General Motors' much anticipated initial public offering filing finally landed on Wednesday. But investors shouldn't get too caught up in the hype. Sure, the automaker looks in pretty decent shape thanks to last year's bankruptcy clean-up, and car sales are motoring away from last year's lows. But to repay U.S. taxpayers in full, GM needs to at least double its earnings.
That's assuming the carmaker is valued at the same earnings multiple as Ford Motor. Granted, GM and its bankers could argue that it has advantages over its cross-town rival that may warrant a higher valuation. It has far less debt, for starters. And it has a stronger position in fast-growing China.
But operationally GM is still lagging: the pre-tax margin on its global autos business was 5.7 percent in the second quarter. After years of losses and in a fairly low-margin industry, that's worth shouting about. But it falls shy of Ford's 7.2 percent margin in the same period. There's an even bigger gap of more than three percentage points between the margins the two manufacturers make in the key North American market.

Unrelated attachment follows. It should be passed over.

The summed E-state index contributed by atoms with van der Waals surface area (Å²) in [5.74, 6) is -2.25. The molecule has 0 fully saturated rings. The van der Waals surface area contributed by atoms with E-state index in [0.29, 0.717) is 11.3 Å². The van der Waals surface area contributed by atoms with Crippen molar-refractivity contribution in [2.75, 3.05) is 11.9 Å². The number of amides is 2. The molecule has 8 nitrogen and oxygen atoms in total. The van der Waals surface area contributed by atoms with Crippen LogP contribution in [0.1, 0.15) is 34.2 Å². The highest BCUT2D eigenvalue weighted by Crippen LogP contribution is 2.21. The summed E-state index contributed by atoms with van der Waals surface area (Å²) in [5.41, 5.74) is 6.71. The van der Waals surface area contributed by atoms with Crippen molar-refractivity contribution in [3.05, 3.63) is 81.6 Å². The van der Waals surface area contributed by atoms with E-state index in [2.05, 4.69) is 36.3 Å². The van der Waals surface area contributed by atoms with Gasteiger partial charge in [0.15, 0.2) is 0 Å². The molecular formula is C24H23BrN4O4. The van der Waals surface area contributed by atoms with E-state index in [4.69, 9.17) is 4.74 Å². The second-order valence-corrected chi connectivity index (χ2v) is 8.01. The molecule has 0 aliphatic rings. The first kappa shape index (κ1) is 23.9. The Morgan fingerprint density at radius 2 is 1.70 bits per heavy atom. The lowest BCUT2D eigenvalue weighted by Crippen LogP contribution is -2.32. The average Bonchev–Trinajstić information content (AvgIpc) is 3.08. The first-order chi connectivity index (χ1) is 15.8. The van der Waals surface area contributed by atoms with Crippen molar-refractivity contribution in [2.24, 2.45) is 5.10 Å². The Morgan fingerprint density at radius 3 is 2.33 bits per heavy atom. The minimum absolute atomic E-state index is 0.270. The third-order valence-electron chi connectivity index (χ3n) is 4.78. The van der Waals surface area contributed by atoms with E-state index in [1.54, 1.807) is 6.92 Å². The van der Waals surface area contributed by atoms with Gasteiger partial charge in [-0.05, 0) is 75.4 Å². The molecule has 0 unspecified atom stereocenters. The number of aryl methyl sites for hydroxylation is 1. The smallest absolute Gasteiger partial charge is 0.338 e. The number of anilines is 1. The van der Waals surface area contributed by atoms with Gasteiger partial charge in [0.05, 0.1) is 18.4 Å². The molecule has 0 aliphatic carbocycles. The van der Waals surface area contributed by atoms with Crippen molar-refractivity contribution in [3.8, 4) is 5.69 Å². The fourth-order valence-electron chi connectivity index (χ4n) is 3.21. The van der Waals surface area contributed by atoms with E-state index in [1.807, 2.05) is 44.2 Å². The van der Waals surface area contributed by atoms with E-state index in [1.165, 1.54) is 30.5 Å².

Being generous to GM, assume the company should trade on the same price-to-earnings multiple as Ford -- 6.4 times next year's consensus earnings estimates, according to Reuters. The U.S. Treasury converted $43 billion of emergency loans into a 61 percent equity stake in the revamped GM that emerged from Chapter 11. That means the Motown manufacturer has to be worth about $70 billion for Uncle Sam to break even.
On Ford's PE multiple, GM needs to earn just shy of $11 billion next year to hit the desired target. Extrapolating earnings in the second quarter, GM would make as much as $5 billion this year. But thanks in part to higher commodity prices and other costs expected in the second half of the year, that figure is probably flattering.